I like to fancy myself a writer. I certainly have not felt the joys of having anything published and can certainly not fathom the success that Ms. Rowling enjoys, but the regret for any writer is very much a real thing. There have been several stories that I have written that I wished I could change, especially after witnessing the productions of my plays at my old high school. Your work being presented to you in such a manner that is no longer confined to your mind can throw a lot of curves at you. New interpretations can bring to light that which was never conceived before. This is all part of the process.
Once something is presented one way, especially in such a public forum, changing anything is not only extremely complicated but not easily accepted by the masses. Writing may be something that is created by the writer, but once shared with an audience, ownership expands out to them as well. The audience may not be legally entitled to any kind of monetary rights, but they own their interpretations. Artists attempting to go back and change things or sharing their regrets never go over very well.
George Lucas is probably the most famous for attempting to fix or change his beloved work. The tweaks to his original trilogy were thought downright unholy by most of the fandom. The lack of appreciation for his prequels made Lucas slam the door shut on sequels that were proposed when Episode I began production. Lucas, unfortunately, took these harsh fan opinions very personally and scrapped the idea before finishing the prequel trilogy. Since selling the franchise to Disney, the sequels have been made real and are being put into production. The importance of this point? The majority of the fandom still feels the same about the about the entire franchise as they did back when the prequels were made. Now it just seems that Lucas has more confidence in his decisions regardless is the fans support him or not.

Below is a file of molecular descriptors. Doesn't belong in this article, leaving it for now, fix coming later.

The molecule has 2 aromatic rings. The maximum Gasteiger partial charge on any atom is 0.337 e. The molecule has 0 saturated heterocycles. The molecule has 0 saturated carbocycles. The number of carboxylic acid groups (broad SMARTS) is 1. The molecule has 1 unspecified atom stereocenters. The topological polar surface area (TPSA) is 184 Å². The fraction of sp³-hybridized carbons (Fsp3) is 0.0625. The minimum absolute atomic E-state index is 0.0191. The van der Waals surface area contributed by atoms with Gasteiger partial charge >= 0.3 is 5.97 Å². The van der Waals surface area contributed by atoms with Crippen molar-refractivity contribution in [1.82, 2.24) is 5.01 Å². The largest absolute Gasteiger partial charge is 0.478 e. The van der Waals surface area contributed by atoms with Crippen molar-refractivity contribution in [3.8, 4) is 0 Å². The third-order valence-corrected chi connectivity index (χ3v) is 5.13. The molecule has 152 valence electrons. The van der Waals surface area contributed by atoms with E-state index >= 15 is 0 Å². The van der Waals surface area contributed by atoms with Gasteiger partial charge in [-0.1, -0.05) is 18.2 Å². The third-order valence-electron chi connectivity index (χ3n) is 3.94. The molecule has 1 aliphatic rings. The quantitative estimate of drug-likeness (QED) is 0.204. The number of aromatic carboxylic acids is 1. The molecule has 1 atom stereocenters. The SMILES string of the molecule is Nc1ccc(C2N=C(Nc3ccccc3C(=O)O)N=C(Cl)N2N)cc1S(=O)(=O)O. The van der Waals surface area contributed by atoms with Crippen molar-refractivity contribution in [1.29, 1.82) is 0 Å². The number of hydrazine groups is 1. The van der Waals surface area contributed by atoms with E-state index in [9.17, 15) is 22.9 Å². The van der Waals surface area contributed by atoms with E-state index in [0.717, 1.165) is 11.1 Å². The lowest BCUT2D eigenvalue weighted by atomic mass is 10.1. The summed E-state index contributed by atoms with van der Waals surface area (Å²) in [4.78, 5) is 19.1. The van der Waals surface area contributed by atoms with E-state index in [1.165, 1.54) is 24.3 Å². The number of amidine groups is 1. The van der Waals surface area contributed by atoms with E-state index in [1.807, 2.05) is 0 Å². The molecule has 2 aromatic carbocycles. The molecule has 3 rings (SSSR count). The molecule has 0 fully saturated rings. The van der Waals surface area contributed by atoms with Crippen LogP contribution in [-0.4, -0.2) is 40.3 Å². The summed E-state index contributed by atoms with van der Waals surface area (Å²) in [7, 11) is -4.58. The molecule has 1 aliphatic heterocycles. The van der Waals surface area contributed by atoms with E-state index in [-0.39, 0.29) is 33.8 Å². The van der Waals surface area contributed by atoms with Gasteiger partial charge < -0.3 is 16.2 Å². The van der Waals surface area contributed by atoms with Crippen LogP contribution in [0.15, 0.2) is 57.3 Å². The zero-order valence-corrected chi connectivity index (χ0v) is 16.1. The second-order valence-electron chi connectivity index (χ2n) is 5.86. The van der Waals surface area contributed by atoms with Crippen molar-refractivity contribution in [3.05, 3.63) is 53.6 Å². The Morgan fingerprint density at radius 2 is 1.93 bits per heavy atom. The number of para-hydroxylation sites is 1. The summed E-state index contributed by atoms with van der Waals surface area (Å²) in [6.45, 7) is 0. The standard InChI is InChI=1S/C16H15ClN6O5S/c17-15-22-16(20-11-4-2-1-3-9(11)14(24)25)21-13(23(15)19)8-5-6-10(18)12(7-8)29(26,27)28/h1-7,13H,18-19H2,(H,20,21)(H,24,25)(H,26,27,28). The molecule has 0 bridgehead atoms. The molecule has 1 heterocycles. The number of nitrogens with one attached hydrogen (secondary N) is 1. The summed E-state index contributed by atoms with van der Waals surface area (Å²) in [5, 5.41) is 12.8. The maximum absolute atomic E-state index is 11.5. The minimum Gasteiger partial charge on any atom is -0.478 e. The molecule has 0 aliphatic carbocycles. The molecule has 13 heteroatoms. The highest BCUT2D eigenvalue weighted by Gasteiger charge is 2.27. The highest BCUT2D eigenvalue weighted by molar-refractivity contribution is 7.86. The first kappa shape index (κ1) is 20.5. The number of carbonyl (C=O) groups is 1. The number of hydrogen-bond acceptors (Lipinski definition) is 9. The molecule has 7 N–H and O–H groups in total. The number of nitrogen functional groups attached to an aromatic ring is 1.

This is all to point out again that if you choose to make any kind of change or comments on a body of work that has already been shared with an audience of one or one million outside of your own mind, that audience is entitled to comment and feel about that same body of work in any manner that they please regardless if that opinion is the opposite of the creator. The voice of the audience is a powerful and persuasive tool. It can help change the path of a television show and even change the path of an upcoming sequel. It just cannot change that which has already been made. This is what brings me to Miss Ginevra Weasley.
Rowling’s sentiments of changing who Harry ended up marrying puts in to question the kind of girl he did end up marrying. This regret may have been due to a rumor where Steve Kloves, screenwriter for all of the Harry Potter films, turned to Ms. Rowling and questioned why Harry didn’t marry Hermione. This could be completely untrue, but even with her current second thoughts there is just too much built into the relationships of Hermione and Ron and of Harry and Ginny throughout the series that I am confused by her sudden remorse.